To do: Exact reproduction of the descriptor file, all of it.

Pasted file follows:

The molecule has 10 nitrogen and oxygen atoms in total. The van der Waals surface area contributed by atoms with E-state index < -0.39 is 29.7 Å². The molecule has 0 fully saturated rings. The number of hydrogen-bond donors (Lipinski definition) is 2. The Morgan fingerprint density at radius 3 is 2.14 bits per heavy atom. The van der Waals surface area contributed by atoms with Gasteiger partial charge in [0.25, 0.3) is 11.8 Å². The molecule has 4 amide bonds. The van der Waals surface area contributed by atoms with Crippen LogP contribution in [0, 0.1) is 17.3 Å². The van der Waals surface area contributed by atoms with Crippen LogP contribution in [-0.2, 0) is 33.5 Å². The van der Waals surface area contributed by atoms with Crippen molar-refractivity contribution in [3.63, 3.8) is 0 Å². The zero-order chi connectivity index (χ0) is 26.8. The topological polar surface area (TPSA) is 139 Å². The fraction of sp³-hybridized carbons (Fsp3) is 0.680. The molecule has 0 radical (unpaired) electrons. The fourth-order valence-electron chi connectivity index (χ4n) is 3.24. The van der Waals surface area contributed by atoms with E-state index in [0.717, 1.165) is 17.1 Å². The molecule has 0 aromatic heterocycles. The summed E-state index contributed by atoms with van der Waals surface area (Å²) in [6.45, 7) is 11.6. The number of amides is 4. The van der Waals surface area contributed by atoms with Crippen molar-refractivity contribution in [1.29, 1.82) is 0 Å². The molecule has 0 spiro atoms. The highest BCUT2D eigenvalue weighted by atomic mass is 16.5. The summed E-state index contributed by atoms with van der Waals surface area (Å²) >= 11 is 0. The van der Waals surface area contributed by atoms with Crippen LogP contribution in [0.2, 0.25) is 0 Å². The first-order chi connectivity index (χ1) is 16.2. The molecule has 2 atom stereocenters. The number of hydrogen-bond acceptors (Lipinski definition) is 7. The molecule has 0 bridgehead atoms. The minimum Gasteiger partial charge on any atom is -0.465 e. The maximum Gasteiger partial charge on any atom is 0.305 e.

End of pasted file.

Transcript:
The molecule has 10 nitrogen and oxygen atoms in total. The van der Waals surface area contributed by atoms with E-state index < -0.39 is 29.7 Å². The molecule has 0 fully saturated rings. The number of hydrogen-bond donors (Lipinski definition) is 2. The Morgan fingerprint density at radius 3 is 2.14 bits per heavy atom. The van der Waals surface area contributed by atoms with Gasteiger partial charge in [0.25, 0.3) is 11.8 Å². The molecule has 4 amide bonds. The van der Waals surface area contributed by atoms with Crippen LogP contribution in [0, 0.1) is 17.3 Å². The van der Waals surface area contributed by atoms with Crippen LogP contribution in [-0.2, 0) is 33.5 Å². The van der Waals surface area contributed by atoms with Crippen molar-refractivity contribution in [3.63, 3.8) is 0 Å². The zero-order chi connectivity index (χ0) is 26.8. The topological polar surface area (TPSA) is 139 Å². The fraction of sp³-hybridized carbons (Fsp3) is 0.680. The molecule has 0 radical (unpaired) electrons. The fourth-order valence-electron chi connectivity index (χ4n) is 3.24. The van der Waals surface area contributed by atoms with E-state index in [0.717, 1.165) is 17.1 Å². The molecule has 0 aromatic heterocycles. The summed E-state index contributed by atoms with van der Waals surface area (Å²) in [6.45, 7) is 11.6. The number of amides is 4. The van der Waals surface area contributed by atoms with Crippen molar-refractivity contribution in [1.29, 1.82) is 0 Å². The molecule has 0 spiro atoms. The highest BCUT2D eigenvalue weighted by atomic mass is 16.5. The summed E-state index contributed by atoms with van der Waals surface area (Å²) >= 11 is 0. The van der Waals surface area contributed by atoms with Crippen LogP contribution in [0.2, 0.25) is 0 Å². The first-order chi connectivity index (χ1) is 16.2. The molecule has 2 atom stereocenters. The number of hydrogen-bond acceptors (Lipinski definition) is 7. The molecule has 0 bridgehead atoms. The minimum Gasteiger partial charge on any atom is -0.465 e. The maximum Gasteiger partial charge on any atom is 0.305 e.